B-Tree - B-tree From Wikipedia the free encyclopedia Not to...

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B-tree From Wikipedia, the free encyclopedia Not to be confused with Binary tree . A B-tree of order 2 ( Bayer & McCreight 1972 ) or order 5 ( Knuth 1997 ). In computer science , a B-tree is a tree data structure that keeps data sorted and allows searches, sequential access, insertions, and deletions in logarithmic amortized time . The B-tree is a generalization of a binary search tree in that more than two paths diverge from a single node. ( Comer , p. 123) Unlike self-balancing binary search trees , the B-tree is optimized for systems that read and write large blocks of data. It is commonly used in databases and filesystems . Contents [ hide ] 1 Overview o 1.1 Variants o 1.2 Etymology unknown 2 The database problem o 2.1 Time to search a sorted file o 2.2 An index speeds the search o 2.3 Insertions and deletions cause trouble o 2.4 The B-tree uses all those ideas 3 Technical description o 3.1 Terminology o 3.2 Definition 4 Best case and worst case heights 5 Algorithms
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o 5.1 Search o 5.2 Insertion o 5.3 Deletion 5.3.1 Deletion from a leaf node 5.3.2 Deletion from an internal node 5.3.3 Rebalancing after deletion o 5.4 Initial construction 6 B-trees in filesystems 7 Notes o 7.1 Access concurrency 8 See also 9 References o 9.1 Original papers 10 External links [ edit ] Overview In B-trees internal (non-leaf) nodes can have a variable number of child nodes within some pre-defined range. When data is inserted or removed from a node, its number of child nodes changes. In order to maintain the pre-defined range, internal nodes may be joined or split. Because a range of child nodes is permitted, B-trees do not need re-balancing as frequently as other self-balancing search trees , but may waste some space, since nodes are not entirely full. The lower and upper bounds on the number of child nodes are typically fixed for a particular implementation. For example, in a 2-3 B-tree (often simply referred to as a 2-3 tree ), each internal node may have only 2 or 3 child nodes. Each internal node of a B-tree will contain a number of keys. Usually, the number of keys is chosen to vary between d and 2 d . In practice, the keys take up the most space in a node. The factor of 2 will guarantee that nodes can be split or combined. If an internal node has 2 d keys, then adding a key to that node can be accomplished by splitting the 2 d key node into two d key nodes and adding the key to the parent node. Each split node has the required minimum number of keys. Similarly, if an internal node and its neighbor each have d keys, then a key may be deleted from the internal node by combining with its neighbor. Deleting the key would make the internal node have d − 1 keys; joining the neighbor would add d keys plus one more key brought down from the neighbor's parent. The result is an entirely full node of 2 d keys.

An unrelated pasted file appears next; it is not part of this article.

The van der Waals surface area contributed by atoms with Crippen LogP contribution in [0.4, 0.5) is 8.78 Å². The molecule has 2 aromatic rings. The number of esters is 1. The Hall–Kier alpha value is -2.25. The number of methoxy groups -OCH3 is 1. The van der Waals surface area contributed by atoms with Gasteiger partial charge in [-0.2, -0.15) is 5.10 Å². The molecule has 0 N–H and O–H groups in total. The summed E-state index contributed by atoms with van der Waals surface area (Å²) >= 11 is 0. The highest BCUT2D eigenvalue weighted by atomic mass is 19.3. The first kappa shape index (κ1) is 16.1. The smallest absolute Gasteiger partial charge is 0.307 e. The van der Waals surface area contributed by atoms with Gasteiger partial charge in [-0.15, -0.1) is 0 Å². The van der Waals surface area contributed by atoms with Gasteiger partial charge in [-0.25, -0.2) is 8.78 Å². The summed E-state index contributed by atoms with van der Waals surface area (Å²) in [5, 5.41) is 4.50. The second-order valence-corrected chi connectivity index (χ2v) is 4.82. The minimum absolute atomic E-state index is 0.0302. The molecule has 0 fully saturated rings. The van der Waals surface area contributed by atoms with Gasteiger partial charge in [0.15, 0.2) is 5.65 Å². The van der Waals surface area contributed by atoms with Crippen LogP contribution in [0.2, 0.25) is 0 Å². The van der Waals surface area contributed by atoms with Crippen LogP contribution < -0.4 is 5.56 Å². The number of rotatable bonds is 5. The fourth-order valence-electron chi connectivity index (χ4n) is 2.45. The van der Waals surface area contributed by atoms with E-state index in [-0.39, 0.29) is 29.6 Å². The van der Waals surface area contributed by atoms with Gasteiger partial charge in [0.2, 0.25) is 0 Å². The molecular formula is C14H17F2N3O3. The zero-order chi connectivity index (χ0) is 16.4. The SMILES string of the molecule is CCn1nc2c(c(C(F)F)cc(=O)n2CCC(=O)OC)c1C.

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The number of branches (or child nodes) from a node will be one more than the number of keys stored in the node. In a 2-3 B-tree, the internal nodes will store either one key (with two child nodes) or two keys (with three child nodes). A B-tree is sometimes described with the parameters
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